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Blogs

Blog Posts by Amir Alexander

Descent Imager Spectral Radiometer (DISR)

Posted by Amir Alexander on 2005/01/10 10:00 CST

The Descent Imager Spectral Radiometer crams six sub-instruments into a tiny footprint within the Huygens probe.

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IBM's World Community Grid: A New SETI@home-Inspired Venture

Posted by Amir Alexander on 2004/11/24 11:00 CST

As SETI@home has demonstrated, untold millions around the world are ready and eager to donate their computer time for the advancement of knowledge and the benefit of humankind. The story of distributed computing is only just beginning.

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Scientists from Different Fields Line Up to Join the BOINC Family

Posted by Amir Alexander on 2004/08/24 12:00 CDT

BOINC stands for the “Berkeley Online Infrastructure for Network Computing.” Its purpose is to spread the credo of distributed computing beyond SETI@home, by making it easy for researchers in all fields to launch their own projects, and tap into the enormous computing capacity of personal computers around the world.

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Multi-Beam Receiver Promises New Vistas for SETI Research

Posted by Amir Alexander on 2004/08/04 12:00 CDT

Faster and more regular sky surveys, at an increased sensitivity and broader bandwidth, will push the boundaries of SETI to new and unexplored territories.

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Pulses, Triplets, and Gaussians: Rescoring the Reobservations

Posted by Amir Alexander on 2004/05/17 12:00 CDT

It has been more than a year since the SETI@home crew spent a hectic week at Arecibo, pointing the giant radio telescope at some of SETI's most promising targets. Much of the data collected during the reobservations has since been repackaged as work units, and sent out to users around the world for analysis.

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Mars Exploration Rovers Update: Spirit Too Finds Traces of Water

Posted by Amir Alexander on 2004/03/05 11:00 CST

Four days after scientists announced that rocks examined by the rover Opportunity in Meridiani Planum were once soaked with water, Opportunity's twin Spirit made some headline news of its own. In a press conference this morning at the Jet Propulsion laboratory in Pasadena, Dr. Ray Arvidson, Deputy Principal Investigator for the rovers, announced that Spirit had discovered the telltale signs that some amount water had once been present in Gusev Crater as well.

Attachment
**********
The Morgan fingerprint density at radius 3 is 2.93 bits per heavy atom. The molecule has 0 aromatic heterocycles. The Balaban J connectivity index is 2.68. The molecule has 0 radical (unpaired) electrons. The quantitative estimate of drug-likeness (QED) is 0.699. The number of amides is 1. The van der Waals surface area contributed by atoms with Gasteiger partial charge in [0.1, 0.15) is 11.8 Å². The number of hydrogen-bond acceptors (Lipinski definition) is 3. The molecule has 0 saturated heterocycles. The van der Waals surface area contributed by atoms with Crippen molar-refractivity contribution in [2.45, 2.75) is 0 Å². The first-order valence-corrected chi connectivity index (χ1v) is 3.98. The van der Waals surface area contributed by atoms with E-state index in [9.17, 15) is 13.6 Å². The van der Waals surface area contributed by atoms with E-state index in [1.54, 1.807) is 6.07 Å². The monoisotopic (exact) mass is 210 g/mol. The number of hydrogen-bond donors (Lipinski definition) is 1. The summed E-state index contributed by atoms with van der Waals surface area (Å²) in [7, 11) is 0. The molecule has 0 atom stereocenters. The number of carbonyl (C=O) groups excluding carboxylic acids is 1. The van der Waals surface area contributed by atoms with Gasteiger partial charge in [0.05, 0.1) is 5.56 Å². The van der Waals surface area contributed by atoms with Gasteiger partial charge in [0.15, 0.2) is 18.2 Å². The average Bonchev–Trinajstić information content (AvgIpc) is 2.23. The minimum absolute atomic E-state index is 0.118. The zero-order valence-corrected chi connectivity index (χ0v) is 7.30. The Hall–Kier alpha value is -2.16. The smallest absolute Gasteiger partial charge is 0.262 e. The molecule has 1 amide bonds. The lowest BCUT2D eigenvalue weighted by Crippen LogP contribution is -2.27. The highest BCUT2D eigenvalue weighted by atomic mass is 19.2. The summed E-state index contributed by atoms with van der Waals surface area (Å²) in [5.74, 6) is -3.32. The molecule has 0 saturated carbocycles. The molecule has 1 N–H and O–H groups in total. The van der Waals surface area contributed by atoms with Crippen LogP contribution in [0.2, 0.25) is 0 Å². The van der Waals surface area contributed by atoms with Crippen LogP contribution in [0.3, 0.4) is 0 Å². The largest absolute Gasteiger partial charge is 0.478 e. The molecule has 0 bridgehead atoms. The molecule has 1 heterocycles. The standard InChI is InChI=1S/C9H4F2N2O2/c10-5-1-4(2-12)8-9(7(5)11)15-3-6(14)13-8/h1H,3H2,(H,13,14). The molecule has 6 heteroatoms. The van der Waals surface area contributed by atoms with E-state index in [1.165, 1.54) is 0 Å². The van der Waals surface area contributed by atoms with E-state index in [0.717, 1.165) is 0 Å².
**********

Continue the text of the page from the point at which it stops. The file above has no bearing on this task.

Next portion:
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Mars Exploration Rovers Update: Spirit Breaks More Records; Opportunity Digs a Trench

Posted by Amir Alexander on 2004/02/17 11:00 CST

Mars driving records are falling at Gusev Crater, as the rover Spirit continues its steady progress towards the nearby crater nicknamed "Bonneville." On Sol 43, which ended on the morning of Monday, February 16, Spirit drove 19 meters (62.3 feet) in the morning and another 8.5 meters (27.9 feet) in the afternoon. The total drive of 27.5 meters (90.2 feet), breaks the Mars one day drive record of 24.4 meters (80 feet), set by Spirit only 7 sols ago. The previous record holder Sojourner, rover of the 1997 Mars Pathfinder mission, had managed no more than 7 meters (23 feet) in a single sol.

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Mars Exploration Rovers Update: Both Spirit and Opportunity Get to Work on Mars

Posted by Amir Alexander on 2004/02/03 11:00 CST

Both Mars Exploration Rovers -- Spirit and Opportunity -- are getting to work studying the Martian landscapes in which they landed.

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New and Improved SETI@home will Form the Backbone of Distributed Computing Network

Posted by Amir Alexander on 2003/09/25 12:00 CDT

SETI@home and BOINC are gradually converging, and the benefits for both are substantial. While SETI@home enjoys the increased flexibility of the BOINC platform, it brings to BOINC something of inestimable value to a distributed computing project: millions of SETI@home users, willing to use their computers' processing power for the advancement of scientific research.

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Analyzing the Reobservations

Posted by Amir Alexander on 2003/07/18 12:00 CDT

SETI@home chief scientist Dan Werthimer and his team went back to Arecibo to reobserve the most promising candidate signals detected by the project so far. Unlike most of the year, when SETI@home piggy-backs on the regular operations of the telescope, this time the Werthimer's crew had the full use of the resources of the giant dish.

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